Pakistan on Tuesday received third tranche of nearly $500 million from the International Monetary Fund’s (IMF) loan programme, almost a week after it approved four pending reviews of the country’s economy.
“SBP has received IMF tranche of US$ 498.7 million (equivalent to SDR 350 million) under the Extended Fund Facility,” Pakistan’s central bank said on its official Twitter handle.
#SBP has received IMF tranche of US$ 498.7 million (equivalent to SDR 350 million) under the Extended Fund Facility.
— SBP (@StateBank_Pak) March 30, 2021
The tranche was received after Islamabad resumed the $6 billion loan programme a couple of weeks ago. The programme was on hold since the Covid-19 outbreak in the country in February 2020.
The government took some tough decisions to get the programme resumed including increase in electricity tariff, withdrew income tax exemption worth Rs140 billion and introduced controversial amendments in the central bank’s laws to make it an independent institution.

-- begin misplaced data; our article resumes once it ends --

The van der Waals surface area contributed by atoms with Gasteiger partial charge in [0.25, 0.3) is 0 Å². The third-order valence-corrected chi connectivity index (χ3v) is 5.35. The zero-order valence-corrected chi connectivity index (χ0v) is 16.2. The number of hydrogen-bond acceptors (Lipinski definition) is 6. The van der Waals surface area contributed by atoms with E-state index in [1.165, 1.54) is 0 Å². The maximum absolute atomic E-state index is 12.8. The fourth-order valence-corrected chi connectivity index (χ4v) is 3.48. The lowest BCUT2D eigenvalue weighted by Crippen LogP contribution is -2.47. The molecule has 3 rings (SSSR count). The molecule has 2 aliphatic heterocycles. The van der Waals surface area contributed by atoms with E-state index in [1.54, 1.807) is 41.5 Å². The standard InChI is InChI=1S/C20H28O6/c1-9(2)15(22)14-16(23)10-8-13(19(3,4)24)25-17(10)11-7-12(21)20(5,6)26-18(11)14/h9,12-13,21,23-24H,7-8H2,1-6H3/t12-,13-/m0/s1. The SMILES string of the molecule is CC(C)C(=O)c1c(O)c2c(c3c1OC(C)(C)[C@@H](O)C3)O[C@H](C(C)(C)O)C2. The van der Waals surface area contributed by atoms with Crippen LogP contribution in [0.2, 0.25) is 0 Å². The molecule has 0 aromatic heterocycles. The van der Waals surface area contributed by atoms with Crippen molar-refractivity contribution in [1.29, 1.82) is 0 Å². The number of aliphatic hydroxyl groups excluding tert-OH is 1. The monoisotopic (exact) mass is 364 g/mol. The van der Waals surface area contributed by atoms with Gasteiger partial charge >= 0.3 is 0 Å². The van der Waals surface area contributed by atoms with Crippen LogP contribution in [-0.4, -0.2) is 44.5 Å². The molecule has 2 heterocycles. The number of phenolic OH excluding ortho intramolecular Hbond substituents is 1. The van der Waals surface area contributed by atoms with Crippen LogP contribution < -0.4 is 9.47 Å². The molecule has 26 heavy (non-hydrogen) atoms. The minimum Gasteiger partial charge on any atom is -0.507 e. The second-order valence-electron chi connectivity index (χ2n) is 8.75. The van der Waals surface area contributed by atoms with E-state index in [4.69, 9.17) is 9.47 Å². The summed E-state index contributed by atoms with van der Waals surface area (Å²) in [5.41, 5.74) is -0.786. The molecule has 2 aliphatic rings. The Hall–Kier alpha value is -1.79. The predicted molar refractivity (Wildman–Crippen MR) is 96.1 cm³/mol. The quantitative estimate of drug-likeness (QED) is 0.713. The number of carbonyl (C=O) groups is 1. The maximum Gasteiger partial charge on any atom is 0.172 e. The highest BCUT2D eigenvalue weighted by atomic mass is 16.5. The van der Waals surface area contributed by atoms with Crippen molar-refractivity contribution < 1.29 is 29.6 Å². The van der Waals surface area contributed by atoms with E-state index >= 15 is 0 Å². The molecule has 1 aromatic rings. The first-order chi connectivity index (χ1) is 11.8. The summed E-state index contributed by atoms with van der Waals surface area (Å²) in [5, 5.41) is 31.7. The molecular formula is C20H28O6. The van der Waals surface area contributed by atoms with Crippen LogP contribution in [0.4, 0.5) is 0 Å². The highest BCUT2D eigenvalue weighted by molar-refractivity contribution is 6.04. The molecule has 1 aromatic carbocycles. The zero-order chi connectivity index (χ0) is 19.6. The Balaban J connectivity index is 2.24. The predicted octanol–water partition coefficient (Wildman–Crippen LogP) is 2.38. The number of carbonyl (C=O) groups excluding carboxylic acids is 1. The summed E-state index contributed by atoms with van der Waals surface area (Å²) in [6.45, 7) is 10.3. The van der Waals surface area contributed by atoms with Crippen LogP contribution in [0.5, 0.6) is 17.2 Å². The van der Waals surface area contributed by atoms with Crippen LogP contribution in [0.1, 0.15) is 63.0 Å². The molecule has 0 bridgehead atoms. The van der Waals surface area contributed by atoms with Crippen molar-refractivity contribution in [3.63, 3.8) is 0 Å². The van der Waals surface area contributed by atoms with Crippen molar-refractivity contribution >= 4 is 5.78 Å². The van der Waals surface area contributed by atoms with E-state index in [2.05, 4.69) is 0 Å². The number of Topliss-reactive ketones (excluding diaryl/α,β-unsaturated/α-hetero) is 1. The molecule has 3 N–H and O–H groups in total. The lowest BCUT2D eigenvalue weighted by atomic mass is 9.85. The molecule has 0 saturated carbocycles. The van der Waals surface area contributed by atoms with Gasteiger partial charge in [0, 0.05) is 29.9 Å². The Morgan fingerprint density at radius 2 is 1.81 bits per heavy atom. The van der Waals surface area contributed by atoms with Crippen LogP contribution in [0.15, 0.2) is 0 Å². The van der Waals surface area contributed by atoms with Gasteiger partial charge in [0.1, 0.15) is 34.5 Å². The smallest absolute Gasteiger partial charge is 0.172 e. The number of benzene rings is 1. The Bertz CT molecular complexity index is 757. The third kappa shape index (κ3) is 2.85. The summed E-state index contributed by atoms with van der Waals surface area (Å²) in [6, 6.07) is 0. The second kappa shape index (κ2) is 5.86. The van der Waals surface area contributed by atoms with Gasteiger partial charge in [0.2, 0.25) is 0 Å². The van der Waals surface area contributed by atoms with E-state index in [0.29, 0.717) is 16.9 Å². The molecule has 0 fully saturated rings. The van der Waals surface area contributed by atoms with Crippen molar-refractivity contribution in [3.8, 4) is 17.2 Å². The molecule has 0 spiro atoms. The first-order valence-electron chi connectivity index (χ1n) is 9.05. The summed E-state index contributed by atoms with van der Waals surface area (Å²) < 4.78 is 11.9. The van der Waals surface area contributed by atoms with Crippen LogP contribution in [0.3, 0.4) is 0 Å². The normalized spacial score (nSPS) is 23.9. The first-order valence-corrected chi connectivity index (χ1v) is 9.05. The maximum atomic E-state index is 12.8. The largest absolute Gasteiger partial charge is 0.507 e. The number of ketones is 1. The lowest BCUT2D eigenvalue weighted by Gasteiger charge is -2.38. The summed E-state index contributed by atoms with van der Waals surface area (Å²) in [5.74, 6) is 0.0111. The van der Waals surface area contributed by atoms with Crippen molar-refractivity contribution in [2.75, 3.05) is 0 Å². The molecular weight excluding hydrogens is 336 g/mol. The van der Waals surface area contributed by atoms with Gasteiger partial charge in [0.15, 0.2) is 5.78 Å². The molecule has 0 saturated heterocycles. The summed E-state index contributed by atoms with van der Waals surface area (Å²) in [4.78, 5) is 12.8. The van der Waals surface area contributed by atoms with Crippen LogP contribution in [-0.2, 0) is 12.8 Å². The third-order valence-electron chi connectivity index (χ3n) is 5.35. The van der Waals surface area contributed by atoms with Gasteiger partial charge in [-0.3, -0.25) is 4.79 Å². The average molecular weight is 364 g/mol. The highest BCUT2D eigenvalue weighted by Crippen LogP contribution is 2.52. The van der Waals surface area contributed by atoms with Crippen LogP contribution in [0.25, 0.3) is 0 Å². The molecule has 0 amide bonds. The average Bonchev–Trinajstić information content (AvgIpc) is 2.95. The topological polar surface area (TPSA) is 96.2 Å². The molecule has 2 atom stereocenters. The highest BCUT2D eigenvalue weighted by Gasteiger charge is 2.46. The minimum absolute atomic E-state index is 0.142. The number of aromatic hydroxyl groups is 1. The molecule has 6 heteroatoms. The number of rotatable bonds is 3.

The tough decisions are estimated to keep inflation reading high at around 9% compared to the government target of 6.1% in the ongoing fiscal year 2021.
With the receipt of the latest tranche, Pakistan has received a total around $2 billion so far. The country first agreed the tough loan programme in May 2019.
The revival of the IMF loan programme has revived global investors’ confidence on Pakistan.
This paved the way for Pakistan to raise $2.5 billion from international markets through sell of 5 to 30-year Eurobond.
Also read: IMF programme back on track
Besides, the programme also helped the country to get another $10-12 billion each from the World Bank (WB) and the Asian Development Bank (ADB) over the next five years.
Pakistan’s foreign currency reserves surged to $275 million to the recent 3-year high at $13.29 billion in the week ended on March 19, the central bank said in its latest weekly update last Thursday.
The reserves have partially increased as a result on structural reforms including introduction of market based rupee-dollar exchange rate system in May 2019.
Moreover, the country had taken measure to cut import bills and support exports to grow. Such measures helped turning the balance of current account in deficit at $19 billion in Fiscal year 2018 to a surplus at $881 million in the first 8-month (Jul-Feb) of current fiscal year 2021.